I can’t make it.
You tell us about it, teacher, how it’s a blast. How we should come. How we’ll love it. I need no convincing. I love pumpkin patches. I love the fall. Before the words have fully left your mouth I check…nope. Working that day.
I can’t not show up to work. Maybe I can get a sub. No, not really. I teach college. You can’t really just get a sub, or “call in sick.”
You’re still talking about how wonderful it is. The picture you paint makes my gut hurt and face smile. I see my kindergartener on the train ride, scaling the haystack, picking out the perfect pumpkin. I tell myself “We’ll go as a family. We always do.”
I tell myself it will be just as good. My heart sinks just the same.
I see her there with other parents. I see them with their phones, taking pictures. Maybe my kid will be in the frame, in the background. Along the sidelines of the frame, near yours who sits front and center.
I wonder if she’ll wish her mom were there. Let’s be honest, there’s no way she’ll even notice. She’ll be having a great time, as she should.
I know that, yet I kinda wan to quit anyway.
In the 4th grade classroom they’re going to the Maidu museum. Oh, it’s amazing! The other moms coo.
Damn! Wednesday. I teach that day too. He’s almost 10. He wouldn’t let me hug him the other day before school. He’s getting so big. Oh, lord I want to go. To not miss out. I think of the twinkle in his eye if I could tell him “Hey! I’m going with you on the field trip!”
He’s not too big for that.
I was never the kid who’s mom worked in the classroom, drove the kids on field trips, manned the carpool. My mom was busy making a living to keep us alive. I didn’t feel deprived. I didn’t feel resentful. I was elated to see her at the end of the day. Period.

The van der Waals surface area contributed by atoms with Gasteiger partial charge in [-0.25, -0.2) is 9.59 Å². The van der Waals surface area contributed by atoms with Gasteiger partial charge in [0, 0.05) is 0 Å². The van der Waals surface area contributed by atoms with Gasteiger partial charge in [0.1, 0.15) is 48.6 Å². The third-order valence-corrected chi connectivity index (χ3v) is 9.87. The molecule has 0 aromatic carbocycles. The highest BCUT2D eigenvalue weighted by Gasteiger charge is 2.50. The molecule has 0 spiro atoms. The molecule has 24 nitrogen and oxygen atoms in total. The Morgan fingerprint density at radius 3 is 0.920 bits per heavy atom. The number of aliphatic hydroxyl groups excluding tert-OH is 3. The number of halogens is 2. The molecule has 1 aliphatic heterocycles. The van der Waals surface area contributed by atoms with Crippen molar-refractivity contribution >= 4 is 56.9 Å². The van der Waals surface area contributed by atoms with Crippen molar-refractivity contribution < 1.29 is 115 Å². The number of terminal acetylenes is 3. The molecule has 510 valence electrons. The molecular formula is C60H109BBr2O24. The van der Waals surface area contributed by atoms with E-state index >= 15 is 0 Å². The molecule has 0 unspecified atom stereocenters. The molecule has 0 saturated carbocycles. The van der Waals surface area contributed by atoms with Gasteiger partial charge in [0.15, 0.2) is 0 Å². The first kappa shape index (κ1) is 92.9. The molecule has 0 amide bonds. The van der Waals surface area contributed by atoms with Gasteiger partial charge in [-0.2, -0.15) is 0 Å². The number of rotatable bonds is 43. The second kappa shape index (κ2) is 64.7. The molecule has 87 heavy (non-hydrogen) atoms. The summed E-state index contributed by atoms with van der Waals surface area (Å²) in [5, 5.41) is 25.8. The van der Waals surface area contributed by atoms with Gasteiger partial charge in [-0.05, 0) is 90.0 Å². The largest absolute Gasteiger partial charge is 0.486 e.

And she was always there. Our dinners were heaven around the little table. I’d crawl into her bed when I needed it. She never said “no.”
On the weekends she took us on impromptu camping trips and to the beach and made us hot dogs in the fog while the ocean roared behind us and I knew it was right in the world because she was there.
She was always there.
No, not always. Not at school.
But everywhere else she circled me like sunlight.
And I knew it. I felt it, no matter where I was.
I tell myself it’s the same with my kids. I know in my heart it’s true. I don’t remember a single incident of sitting at school wondering “WHERE’S MY MOM?” I was just glad we were on the damn field trip I the first place.
The mom who can’t come. The mom who isn’t on the trip. The mom who works.
Sometimes I can come now. I have a little more flexibility.
Some can’t come at all, ever.
I see you.
I hear you.
I know what it feels like to be the mom showing up in work clothes 20 minutes late to Back-to-School night, scanning the list of meetings and events and assemblies and this and that and “You should come” and “Volunteer please” and every one at 9am 10am 3pm and the sinking reality of you aren’t going.
You talk to your child, pick the most important. You can make it to one, I’m sure. The boss will give you the time off. Maybe you’ll just lie. The pumpkin patch is not a business priority. Odd.
I don’t want to go to all. Screw that. I’ll leave that to the helicopters. But I’d like to make it to a few, and volunteer a few times. I’d like that, you know?
I know what it feels like to sit torn in two. I HATE THE PTA I SHOULD JOIN THE PTA I WANT TO WORK I HATE WORKING I NEED TO WORK MAYBE I CAN CUT EXPENSES I LOVE HATE MY CAREER DO I EVEN HAVE A CAREER I NEED SOME INCOME WHY IS CHILDCARE SO EXPENSIVE WHERE DO I FIT IN THIS MOTHERFUCKING PICTURE?
A million questions theories scenarios reasons feelings but fuck all that.
I just want to talk about the 45 seconds when you realize you can’t make it to the pumpkin patch field trip and wonder for a second what the hell you’re doing and what she’ll think or won’t think and how your mom was there or not and how it was and is and will be okay, even when it’s kind of not.
You and me. We can’t make it together.
You and me. We’ll make it together.
And so will they.
Join me for my last writing workshop of 2015.
There are only 5 spots left. We’ll have a hell of a time getting to know each other.
Let’s do this.